Diverse urban plantings managed with sufficient resource availability can increase plant productivity and arthropod diversity
Muller, Jonathon N., Loh, Susan, Braggion, Ligia, Cameron, Stephen, & Firn, Jennifer L. (2014) Diverse urban plantings managed with sufficient resource availability can increase plant productivity and arthropod diversity. Frontiers in Plant Science, 5, pp. 1-10.
Buildings structures and surfaces are explicitly being used to grow plants, and these “urban plantings” are generally designed for aesthetic value. Urban plantings also have the potential to contribute significant “ecological values” by increasing urban habitat for animals such as arthropods and by increasing plant productivity. In this study, we evaluated how the provision of these additional ecological values is affected by plant species richness; the availability of essential resources for plants, such as water, light, space; and soil characteristics. We sampled 33 plantings located on the exterior of three buildings in the urban center of Brisbane, Australia (subtropical climatic region) over 2, 6 week sampling periods characterized by different temperature and rainfall conditions. Plant cover was estimated as a surrogate for productivity as destructive sampling of biomass was not possible. We measured weekly light levels (photosynthetically active radiation), plant CO2 assimilation, soil CO2 efflux, and arthropod diversity. Differences in plant cover were best explained by a three-way interaction of plant species richness, management water regime and sampling period. As the richness of plant species increased in a planter, productivity and total arthropod richness also increased significantly—likely due to greater habitat heterogeneity and quality. Overall we found urban plantings can provide additional ecological values if essential resources are maintained within a planter such as water, light and soil temperature. Diverse urban plantings that are managed with these principles in mind can contribute to the attraction of diverse arthropod communities, and lead to increased plant productivity within a dense urban context.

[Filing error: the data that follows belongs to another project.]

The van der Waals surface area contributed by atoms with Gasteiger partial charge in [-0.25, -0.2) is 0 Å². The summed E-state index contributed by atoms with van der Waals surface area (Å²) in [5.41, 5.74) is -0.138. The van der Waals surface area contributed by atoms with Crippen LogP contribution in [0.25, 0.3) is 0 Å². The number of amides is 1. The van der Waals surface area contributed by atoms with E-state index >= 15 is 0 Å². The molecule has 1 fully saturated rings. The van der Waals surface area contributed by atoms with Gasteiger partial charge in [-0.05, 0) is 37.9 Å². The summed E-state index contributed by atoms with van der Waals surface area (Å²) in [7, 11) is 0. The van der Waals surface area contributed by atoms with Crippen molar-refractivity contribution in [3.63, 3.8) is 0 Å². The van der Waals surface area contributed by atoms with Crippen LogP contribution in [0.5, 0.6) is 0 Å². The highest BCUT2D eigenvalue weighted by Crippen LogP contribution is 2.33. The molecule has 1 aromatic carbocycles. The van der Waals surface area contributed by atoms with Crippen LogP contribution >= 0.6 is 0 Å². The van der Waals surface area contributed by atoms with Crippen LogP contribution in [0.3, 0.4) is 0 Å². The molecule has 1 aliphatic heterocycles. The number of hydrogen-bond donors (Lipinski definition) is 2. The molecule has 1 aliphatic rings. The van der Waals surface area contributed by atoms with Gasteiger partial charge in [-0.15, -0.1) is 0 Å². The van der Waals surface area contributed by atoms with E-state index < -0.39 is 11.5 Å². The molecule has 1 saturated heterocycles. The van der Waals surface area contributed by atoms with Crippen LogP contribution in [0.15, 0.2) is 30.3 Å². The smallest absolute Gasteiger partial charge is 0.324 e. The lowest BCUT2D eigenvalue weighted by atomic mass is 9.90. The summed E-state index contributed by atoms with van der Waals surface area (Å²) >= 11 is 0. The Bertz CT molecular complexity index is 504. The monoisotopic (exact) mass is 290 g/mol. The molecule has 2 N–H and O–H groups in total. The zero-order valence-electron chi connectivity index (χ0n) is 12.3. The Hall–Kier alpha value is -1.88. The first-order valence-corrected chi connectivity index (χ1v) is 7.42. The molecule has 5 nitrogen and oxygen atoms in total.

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|Item Type:||Journal Article|
|Keywords:||Urban biodiversity, Ecosystem functions, Ecosystem services, Plant diversity, Arthropod diversity, Plant CO2|
|Subjects:||Australian and New Zealand Standard Research Classification > BUILT ENVIRONMENT AND DESIGN (120000) > ARCHITECTURE (120100) > Architectural Design (120101)
Australian and New Zealand Standard Research Classification > BUILT ENVIRONMENT AND DESIGN (120000) > ARCHITECTURE (120100) > Architectural Science and Technology (incl. Acoustics Lighting Structure and Ecologically Sustainable Design) (120104)
|Divisions:||Current > Schools > School of Design
Current > Schools > School of Earth, Environmental & Biological Sciences
Current > QUT Faculties and Divisions > Creative Industries Faculty
Current > QUT Faculties and Divisions > Science & Engineering Faculty
|Copyright Owner:||Copyright 2014 The Author(s)|
|Deposited On:||19 Nov 2014 00:03|
|Last Modified:||15 Apr 2015 02:15|
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